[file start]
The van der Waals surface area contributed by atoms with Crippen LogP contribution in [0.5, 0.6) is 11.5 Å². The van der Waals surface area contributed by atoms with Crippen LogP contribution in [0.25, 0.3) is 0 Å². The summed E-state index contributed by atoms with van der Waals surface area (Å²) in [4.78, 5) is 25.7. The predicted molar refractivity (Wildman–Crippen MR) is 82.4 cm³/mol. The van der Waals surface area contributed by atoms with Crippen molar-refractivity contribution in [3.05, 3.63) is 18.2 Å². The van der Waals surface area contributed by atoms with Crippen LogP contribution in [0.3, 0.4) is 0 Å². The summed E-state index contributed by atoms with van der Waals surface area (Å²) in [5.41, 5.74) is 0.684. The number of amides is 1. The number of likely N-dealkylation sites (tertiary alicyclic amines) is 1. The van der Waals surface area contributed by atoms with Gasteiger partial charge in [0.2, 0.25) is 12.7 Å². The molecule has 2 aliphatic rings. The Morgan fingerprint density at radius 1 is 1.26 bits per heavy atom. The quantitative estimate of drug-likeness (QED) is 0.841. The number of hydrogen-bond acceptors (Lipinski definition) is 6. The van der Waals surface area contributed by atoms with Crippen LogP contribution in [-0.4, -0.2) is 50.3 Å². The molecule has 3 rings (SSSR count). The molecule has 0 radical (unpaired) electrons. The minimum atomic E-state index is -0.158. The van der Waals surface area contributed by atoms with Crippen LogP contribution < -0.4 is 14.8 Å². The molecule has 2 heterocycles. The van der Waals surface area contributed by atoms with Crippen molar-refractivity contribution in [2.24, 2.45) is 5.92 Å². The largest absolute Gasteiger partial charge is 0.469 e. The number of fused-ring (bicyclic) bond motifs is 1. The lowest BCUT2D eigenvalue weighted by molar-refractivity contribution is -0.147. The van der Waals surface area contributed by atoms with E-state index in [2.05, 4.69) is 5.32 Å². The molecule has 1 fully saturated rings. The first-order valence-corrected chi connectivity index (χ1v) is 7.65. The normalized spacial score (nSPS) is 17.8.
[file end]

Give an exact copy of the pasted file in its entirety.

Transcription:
The van der Waals surface area contributed by atoms with Crippen LogP contribution in [0.5, 0.6) is 11.5 Å². The van der Waals surface area contributed by atoms with Crippen LogP contribution in [0.25, 0.3) is 0 Å². The summed E-state index contributed by atoms with van der Waals surface area (Å²) in [4.78, 5) is 25.7. The predicted molar refractivity (Wildman–Crippen MR) is 82.4 cm³/mol. The van der Waals surface area contributed by atoms with Crippen molar-refractivity contribution in [3.05, 3.63) is 18.2 Å². The van der Waals surface area contributed by atoms with Crippen LogP contribution in [0.3, 0.4) is 0 Å². The summed E-state index contributed by atoms with van der Waals surface area (Å²) in [5.41, 5.74) is 0.684. The number of amides is 1. The number of likely N-dealkylation sites (tertiary alicyclic amines) is 1. The van der Waals surface area contributed by atoms with Gasteiger partial charge in [0.2, 0.25) is 12.7 Å². The molecule has 2 aliphatic rings. The Morgan fingerprint density at radius 1 is 1.26 bits per heavy atom. The quantitative estimate of drug-likeness (QED) is 0.841. The number of hydrogen-bond acceptors (Lipinski definition) is 6. The van der Waals surface area contributed by atoms with Crippen LogP contribution in [-0.4, -0.2) is 50.3 Å². The molecule has 3 rings (SSSR count). The molecule has 0 radical (unpaired) electrons. The minimum atomic E-state index is -0.158. The van der Waals surface area contributed by atoms with Crippen LogP contribution < -0.4 is 14.8 Å². The molecule has 2 heterocycles. The van der Waals surface area contributed by atoms with Crippen molar-refractivity contribution in [2.24, 2.45) is 5.92 Å². The largest absolute Gasteiger partial charge is 0.469 e. The number of fused-ring (bicyclic) bond motifs is 1. The lowest BCUT2D eigenvalue weighted by molar-refractivity contribution is -0.147. The van der Waals surface area contributed by atoms with E-state index in [2.05, 4.69) is 5.32 Å². The molecule has 1 fully saturated rings. The first-order valence-corrected chi connectivity index (χ1v) is 7.65. The normalized spacial score (nSPS) is 17.8.